Opponents of Twin Metals Minnesota LLC’s plans to extract copper, nickel and other minerals from a deposit on the outskirts of Boundary Waters Canoe Area Wilderness won at least one modest victory on Monday, as the Court of Justice Minnesota’s appeal asserted the public’s right to seek a more careful review of the state’s current mine location rules.
These rules prohibit non-ferrous mining both in the boundary waters proper and in a buffer zone surrounding them. However, they do not rule out non-ferrous mining in the area Twin Metals aims to develop at Birch Lake near Ely.
A group called Northeastern Minnesotans for Wilderness took issue with the adequacy of the current regulations, noting that although the site Twin Metals hopes to operate is located outside of an established buffer zone, it is in the upper reaches of the Rainy River. , which flows into the boundary waters.
In a statement released Monday, Becky Rom, national chairwoman of the Campaign to Save Boundary Waters, welcomed the decision, saying: “Boundary waters are a national and state treasure. Today’s strong legal decision from the Minnesota Court of Appeals paves the way for a much-needed state review of whether the nation’s most toxic industry should be allowed in the same watershed as the wilderness most visited in America.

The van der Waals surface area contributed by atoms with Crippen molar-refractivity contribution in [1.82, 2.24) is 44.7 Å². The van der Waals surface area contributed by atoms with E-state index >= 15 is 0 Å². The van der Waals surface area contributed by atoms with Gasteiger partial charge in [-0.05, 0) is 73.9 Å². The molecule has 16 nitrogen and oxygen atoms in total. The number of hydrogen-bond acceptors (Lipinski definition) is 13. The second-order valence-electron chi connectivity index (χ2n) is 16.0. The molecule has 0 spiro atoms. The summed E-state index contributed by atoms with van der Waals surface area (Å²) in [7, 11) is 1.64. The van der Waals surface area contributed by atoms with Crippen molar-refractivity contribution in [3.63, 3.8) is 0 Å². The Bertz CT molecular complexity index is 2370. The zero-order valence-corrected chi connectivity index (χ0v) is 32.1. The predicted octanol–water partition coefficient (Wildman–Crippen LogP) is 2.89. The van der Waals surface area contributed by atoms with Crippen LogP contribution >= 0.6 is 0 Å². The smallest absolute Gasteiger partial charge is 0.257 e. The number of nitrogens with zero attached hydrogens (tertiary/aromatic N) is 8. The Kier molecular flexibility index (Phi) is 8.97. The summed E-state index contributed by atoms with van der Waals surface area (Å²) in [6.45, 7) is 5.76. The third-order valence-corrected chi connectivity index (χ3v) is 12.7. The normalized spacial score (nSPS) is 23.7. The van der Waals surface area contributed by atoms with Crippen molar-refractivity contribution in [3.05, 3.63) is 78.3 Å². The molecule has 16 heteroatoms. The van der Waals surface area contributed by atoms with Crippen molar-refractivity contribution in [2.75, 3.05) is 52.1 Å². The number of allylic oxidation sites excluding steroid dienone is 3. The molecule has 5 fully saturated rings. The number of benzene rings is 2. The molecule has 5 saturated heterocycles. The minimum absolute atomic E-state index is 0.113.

One of the main concerns of the group is the possibility of harmful sulphides from the copper-nickel deposit entering the water system and the surrounding environment.
But Twin Metals says its mine would pose little risk to the environment. In a statement, the company said, “The Twin Metals underground mine will have minimal surface impact and will use dry tailings management, which is praised by environmental groups and endorsed by more than 140 NGOs (non-governmental organizations). ) as the gold standard. for the management of tailings in the mining industry.
The Minnesota Department of Natural Resources filed a procedural order in October with the Ramsey County State District Court, agreeing to a process to review whether its existing rules governing non-ferrous mining should be allowed.
In a statement, state officials said, “This approach allows the DNR, as the state’s primary regulatory authority for mining, to assess the adequacy of the siting rule through to a robust administrative process that ensures that agency experts have the opportunity to carefully review all relevant evidence. . “
The DNR received public comment on the matter from November 9 to December 8 of this year. State officials are reviewing these comments and are expected to share their findings shortly.
Twin Metals continues to provide assurance that current state regulations on non-ferrous mining are more than adequate.
“Minnesota’s stringent environmental standards are designed to rigorously protect our environment, which includes all of our watersheds,” a company statement said.
Twin Metals recently suffered another potential setback, when President Joe Biden’s administration rejected the company’s request for additional mining leases and mining permits near Boundary Waters in October. Twin Metals is appealing this decision.